I've modeled the cooldown of a 2" diameter and 4" diameter Si wafer in Attachments 1 and 2, using the current Megastat model and previous cold head temperature data. The model includes heat leaking into the inner shield enclosure from an aperture, which we currently observe in Megastat cooldowns. (Note how the wafer cools down much faster than the current test mass, due to the very tiny volume.)
I'd recommend drilling a through hole and using a nut, rather than tapping as I suggested earlier. The shield is not thick enough to have many 4-40 threads.
Is it better to have the inner shield inner surface low or high emissivity? \Depending on the effect on the MCMC uncertainties, we may want to make everything black, including the cold plate. i.e. we could mount something like black aquadag tiles on the cold plate.
that's a good start, but we want the cooldown to be fast, so what we would need from the model is for you to change some parameters and find out what kind of possible physical changes we can make to make the cooldown fast. i.e. change some parameters and see what configurations would give a fast cooldown, and then we can discuss which of those is the easiest.
I modeled the cooldown of a 2" Si wafer in Megastat with cooling from a) the existing cryocooler and b) LN2. The only difference between the two models is the temperature that the cold end of the copper bar "sees" - in the cryo-cooler case, I've used cold head temperature data from a previous cooldown; in the LN2 case, I've used 77K. In Attachment 1, the cryo-cooler models are solid lines and the LN2 models are dashed.
It is clear from the plot that the cold head gets ~30K colder than LN2 at 77K. This explains the discrepancy between the inner shield models for the two cases at steady state. While the initial temperature rates of change are greater in the LN2 case, the cold head crosses the 77K line in roughly 5 hours.
Does the true cold-head temperature follow the model? Or is it less good than the model?
From the plot, it seems like the slop is ~50 Ohms / 120 K. So a difference of 5 K corresponds to ~2 Ohms.
It could be that your measurement of the resistance is off slightly due to the lead resistances, etc. Are you using a 3-wire or 4-wire probe?
You can get a higher accuracy relative calibration by dunking all the RTDs together in ice water and then in boiling water.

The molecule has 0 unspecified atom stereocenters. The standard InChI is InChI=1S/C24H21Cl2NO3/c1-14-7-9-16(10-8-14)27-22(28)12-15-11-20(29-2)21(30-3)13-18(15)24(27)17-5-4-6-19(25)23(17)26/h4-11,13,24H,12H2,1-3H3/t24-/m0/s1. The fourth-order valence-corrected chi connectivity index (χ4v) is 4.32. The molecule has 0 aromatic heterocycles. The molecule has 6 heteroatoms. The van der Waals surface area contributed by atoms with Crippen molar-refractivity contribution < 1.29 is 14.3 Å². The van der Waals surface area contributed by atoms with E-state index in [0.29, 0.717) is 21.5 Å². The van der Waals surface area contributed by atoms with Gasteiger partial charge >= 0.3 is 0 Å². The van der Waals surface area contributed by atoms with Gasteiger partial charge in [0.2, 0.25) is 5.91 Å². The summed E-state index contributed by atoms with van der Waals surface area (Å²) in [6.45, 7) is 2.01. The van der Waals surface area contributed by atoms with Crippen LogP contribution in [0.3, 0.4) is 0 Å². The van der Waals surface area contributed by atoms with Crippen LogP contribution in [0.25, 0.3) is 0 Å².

Today we moved some of the optics away from the blue box to make room for the mode matching.
We also found a 1" diameter optic in one of the cabinets with a transmission of 0.81 % (S-pol). This makes a nice match with the 0.57% transmission of the 2" diameter output coupler and so its now installed. We'll later replace it with a good 2" diameter mirror.
We also moved all of the optics after the laser to align with the screw holes and are trying to make the beams go along the screw hole lines.
Alastair has remeasured the laser beam profile after the EOM and the PBSs using the WinCamD beam scanner. Results are being produced.
The script which cleans up the frame files (so that the disk doesn't become overful) was set to only delete files when the /frames/full directory was getting up to 99.7% of the full capacity. This is ridiculously close to the edge. We set it instead to be 95%. Here's the diff in the /target/fb/wiper.pl script:
fb0:fb>diff wiper.pl wiper.pl~
< $full_frames_percent_keep = 95;
> $full_frames_percent_keep = 99.7;
< $minute_frames_percent_keep = 0.2;
> $minute_frames_percent_keep = 0.005;
The DAQD process was spitting out core files and had also filled up the / partition on FB0. After deleting this the regular system processes were able to run. To check the disk space you can use 'df -h':
Filesystem Size Used Avail Use% Mounted on
224G 24G 189G 12% /
/dev/sda1 99M 28M 66M 30% /boot
tmpfs 1006M 0 1006M 0% /dev/shm
/dev/sdd1 1.4T 142G 1.3T 11% /frames/trend
/dev/sdc1 917G 707G 165G 82% /frames/full
fb1:/cvs 917G 104G 814G 12% /cvs
We found that although NTPD was running on FB0, it had been configured in some really screwy way. We used /sbin/ifconfig to remove the configuration for the other network devices (eth1, eth2, eth3) and set it so that FB0 only talks to the ATF martian network and the router. The router is now configured to NOT filter out the requests from FB0. Now the NTPD works and seems to be correctly fixing the computer's system time. There's still the issue that the ATF FE will change this time as long as the FE is running, but I guess the system clock will once in awhile get fixed when we restart the FE and NTP takes over.
Along the way, I also restored the Xinerama dual-head display on ws1. Alastair somehow believed that it had never been dual-head before, but in fact I elogged the procedure in September. Please don't do any auto-updates on any of these machines unless you know what you're doing. and are willing to fix things after breaking them.
I attached an image showing that I can, indeed, get real time data from one of the _DAQ channels of the gyro.
That's a weird plot. I think we want to see the HOM of the SBs, not the carrier. Or rather, we want to see both but maybe not on the same plot. Are these the SB HOMs?
If so, I think its fine to have an 8th order HOM of a SB to have the same phase shift as the TEM00 SB. I say that the frequency should be between 21 and 45 MHz.
I had a rather lengthy discussion with Aidan, Frank and Koji about this the other day. The resonance peaks are resonances of the cavity for some higher order mode. They can be excited by either the carrier or the SBs impartially. This plot is equivalent to the ones that are in other elog entries (like John's from last year), but it is much less cluttered. Those plots show you exactly how far each higher order mode is from resonance for the carrier and each sideband, whereas this one shows you the resonance frequency of each cavity HOM, along with the frequency of the carrier and SBs, from which you can directly infer how far each one is from whichever mode peak. I think this is a clearer way of doing it, as it emphasizes that the resonances belong to the cavity, not to the light entering it.
No, I disagree. There should be a plot showing how the HOMs of the SBs show up in the cavity. A TEM01 of the +SB will be in a different place than the -SB TEM01 or the CR TEM01.